Salon March 17, 2013 by Valeria Fernandez
Activists are denouncing state lawmakers for charging immigrants with felonies to ensure their deportation.
PHOENIX–Ivon Matamoros has been packing most of her baby daughter’s clothes and blankets to start a reluctant journey back to Mexico. Matamoros, 24, could be among hundreds of youth who qualify for a deportation reprieve under President Obama’s Deferred Action for Childhood Arrivals (DACA). But she didn’t apply.
Matamoros didn’t think she would qualify because she has a felony on her record — for working with false documents as a cashier and buser at a Pei Wei chain restaurant.
An immigration judge told her this was a “crime of moral turpitude” and that she would have to leave. He gave her a date to do so, willingly: March 21.
“The judge said it reflected badly on my character,” said Matamoros. “If I didn’t have that felony, I would have been able to qualify for DACA.”
As discussions ramp up in Congress to come up with a federal comprehensive immigration reform bill, pro-immigrant groups and attorneys in Arizona are denouncing the raids and prosecutions of workers like Matamoros, which could hurt their chances of becoming documented residents.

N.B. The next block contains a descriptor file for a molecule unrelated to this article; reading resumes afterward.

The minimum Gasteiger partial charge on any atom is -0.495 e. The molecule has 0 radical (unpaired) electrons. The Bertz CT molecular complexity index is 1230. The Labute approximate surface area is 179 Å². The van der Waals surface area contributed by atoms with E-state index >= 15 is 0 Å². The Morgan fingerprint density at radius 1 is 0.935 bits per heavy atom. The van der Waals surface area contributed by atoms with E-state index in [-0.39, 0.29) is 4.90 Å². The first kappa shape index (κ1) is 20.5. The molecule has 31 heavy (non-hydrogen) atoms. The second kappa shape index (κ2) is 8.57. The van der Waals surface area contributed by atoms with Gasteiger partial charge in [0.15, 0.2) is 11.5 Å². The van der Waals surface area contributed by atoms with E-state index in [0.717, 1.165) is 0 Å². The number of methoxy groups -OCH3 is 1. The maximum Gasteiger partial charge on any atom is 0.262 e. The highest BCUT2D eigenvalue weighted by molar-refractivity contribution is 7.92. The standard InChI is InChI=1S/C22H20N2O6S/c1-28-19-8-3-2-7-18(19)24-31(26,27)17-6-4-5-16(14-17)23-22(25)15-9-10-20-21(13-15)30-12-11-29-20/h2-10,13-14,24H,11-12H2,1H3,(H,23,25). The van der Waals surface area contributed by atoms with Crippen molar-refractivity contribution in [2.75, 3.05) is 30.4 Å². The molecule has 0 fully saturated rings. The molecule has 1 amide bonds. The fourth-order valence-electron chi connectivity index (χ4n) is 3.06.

Most immigration reform proposals exclude people with criminal records; millions of workers currently using false documents to work on the United States could lose out if they get arrested.
Matamoros was among hundreds of unauthorized workers in Maricopa County who ended up in deportation proceedings as a result of business worksite raids carried out by Maricopa County Sheriff Joe Arpaio. Workers in her situation are being charged with multiple counts of identity theft, typically a Class 4 felony, and offered plea bargains to a lower charge, such as “taking the identity of another,” a Class 6 violation.
“Maricopa County is the only county that is doing these raids. They don’t have to do these raids–that is immigration’s job,” said Carlos Garcia, director of Puente, a pro-immigrant and human rights organization in Phoenix.
Puente organized a march this week to protest Maricopa County Attorney Bill Montgomery for prosecuting these cases and charging undocumented workers with felonies that can lead to their deportation.
“Immigration reform starts at home,” Garcia stated. “If we don’t stop Arpaio and Bill Montgomery, the people from the 71 raids are never going to be able to obtain citizenship or any other legal status in the country because of the felonies.”